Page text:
Online Harms

Part of the debate – in the House of Commons at 3:50 pm on 19th November 2020.

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Photo of Matt Warman Matt Warman The Parliamentary Under-Secretary of State for Digital, Culture, Media and Sport 3:50 pm, 19th November 2020

I thank my right hon. and learned Friend Jeremy Wright and Dame Diana Johnson for securing this debate. [Interruption.] Wait for it; I entirely sympathise with the point made by my hon. Friend Fiona Bruce in business questions. The little time that the House has spent on this enormous subject today could never have done it justice, and it certainly does not reflect the huge importance that the Government ascribe to better protecting children and adults from online harm, while, of course, balancing that against the precious freedom of expression that we all hold so dear.

We know that we can and must do more in this vital area. Covid-19 has emphasised how much we rely on the web and on social media, and how vital it is for firms to apply to their users as soon as possible the duty of care that has been discussed this afternoon. Platforms can and must do more to protect those users, and particularly children, from the worst of the internet, which is sadly all too common today. The Government will ensure that firms set out clearly what legal content is acceptable on their platforms and ensure, via a powerful and independent regulator, that they enforce that consistently and effectively. Codes of practice will set out what is acceptable, on topics from hate crime to eating disorders, so that the networks themselves no longer make the rules.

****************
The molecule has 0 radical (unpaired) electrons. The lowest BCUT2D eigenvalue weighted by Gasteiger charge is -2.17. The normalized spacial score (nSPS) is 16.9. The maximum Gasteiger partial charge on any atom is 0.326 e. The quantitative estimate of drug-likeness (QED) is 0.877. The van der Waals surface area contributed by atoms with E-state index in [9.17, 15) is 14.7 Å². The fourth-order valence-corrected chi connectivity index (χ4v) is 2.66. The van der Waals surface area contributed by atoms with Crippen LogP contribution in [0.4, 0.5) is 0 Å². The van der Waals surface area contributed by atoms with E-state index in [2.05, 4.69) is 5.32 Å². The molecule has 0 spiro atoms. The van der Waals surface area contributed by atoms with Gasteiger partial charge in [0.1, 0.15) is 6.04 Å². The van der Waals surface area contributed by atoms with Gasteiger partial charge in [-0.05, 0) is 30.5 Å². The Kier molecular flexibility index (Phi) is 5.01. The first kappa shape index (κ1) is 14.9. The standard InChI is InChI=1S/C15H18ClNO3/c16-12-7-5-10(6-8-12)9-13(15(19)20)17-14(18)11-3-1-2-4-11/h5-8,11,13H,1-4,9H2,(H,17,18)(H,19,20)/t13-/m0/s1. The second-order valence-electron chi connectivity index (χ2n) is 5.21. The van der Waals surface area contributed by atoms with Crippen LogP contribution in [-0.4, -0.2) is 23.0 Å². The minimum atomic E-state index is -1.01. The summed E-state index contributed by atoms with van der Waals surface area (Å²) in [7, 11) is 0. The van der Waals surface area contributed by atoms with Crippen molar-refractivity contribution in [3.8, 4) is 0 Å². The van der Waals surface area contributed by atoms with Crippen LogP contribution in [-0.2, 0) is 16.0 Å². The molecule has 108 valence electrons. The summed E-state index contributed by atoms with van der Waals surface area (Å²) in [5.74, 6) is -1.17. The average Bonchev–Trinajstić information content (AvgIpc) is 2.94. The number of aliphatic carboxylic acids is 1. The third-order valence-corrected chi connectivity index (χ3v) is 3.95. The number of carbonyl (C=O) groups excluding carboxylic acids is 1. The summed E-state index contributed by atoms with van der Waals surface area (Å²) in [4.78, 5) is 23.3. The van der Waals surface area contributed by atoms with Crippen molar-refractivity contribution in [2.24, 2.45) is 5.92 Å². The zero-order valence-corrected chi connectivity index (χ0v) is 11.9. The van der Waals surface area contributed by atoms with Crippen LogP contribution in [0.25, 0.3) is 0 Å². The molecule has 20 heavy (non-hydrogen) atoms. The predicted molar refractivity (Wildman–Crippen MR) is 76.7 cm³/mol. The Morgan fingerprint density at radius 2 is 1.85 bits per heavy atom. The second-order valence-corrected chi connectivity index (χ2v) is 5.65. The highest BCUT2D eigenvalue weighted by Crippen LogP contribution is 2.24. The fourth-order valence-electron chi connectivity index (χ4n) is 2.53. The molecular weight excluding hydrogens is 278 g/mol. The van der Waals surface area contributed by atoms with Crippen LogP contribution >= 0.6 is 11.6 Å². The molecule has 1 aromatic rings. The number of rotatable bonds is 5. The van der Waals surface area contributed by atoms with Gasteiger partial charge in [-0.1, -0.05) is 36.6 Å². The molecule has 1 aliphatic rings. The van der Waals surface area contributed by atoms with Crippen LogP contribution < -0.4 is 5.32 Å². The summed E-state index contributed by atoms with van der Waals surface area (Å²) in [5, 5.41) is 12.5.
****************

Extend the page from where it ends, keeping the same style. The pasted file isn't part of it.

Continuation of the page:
I pay tribute to the many fine contributions that we have heard today, and I pay particular tribute to the work of my right hon. and learned Friend the Member for Kenilworth and Southam, the former Secretary of State responsible for the White Paper. I reassure him that the Government’s forthcoming online harms legislation will establish that new duty of care; that platforms will be held to account for the content that appears on their services; and that legislation will establish a systemic approach that is resilient in the face of a host of challenges, from online bullying to predatory behaviour.

Earlier this year, as my right hon. and learned Friend mentioned, we published the initial response, making clear the direction of travel. We will publish the full Government response to the online harms White Paper this year. We will set out further detail of our proposals, and alongside that we will publish interim voluntary codes of practice on terrorist content and child sexual exploitation and abuse. The full Government response will be followed by legislation, which will be ready early next year. I know that there is huge concern about the time that this is taking, but we also know that it is critical that we get this right, and we will do that early in the new year. Covid emphasises the need to get on with this. We want to introduce effective legislation that makes platforms more responsible for the safety of their users and underpins the continued growth of the digital sector, because, as he said, responsible business is good for business.

The White Paper also set out the prevalence of illegal content and activity online, with a particular focus on the most serious of those offences, namely child sexual exploitation and abuse. Protecting children online from CSEA is crucial. Alongside the full Government response, we will publish interim codes on tackling the use of the internet by terrorists and those engaged in child sexual exploitation and abuse. We want to ensure that companies take action now to tackle content that threatens our national security and the physical safety of children, and that is what we will do.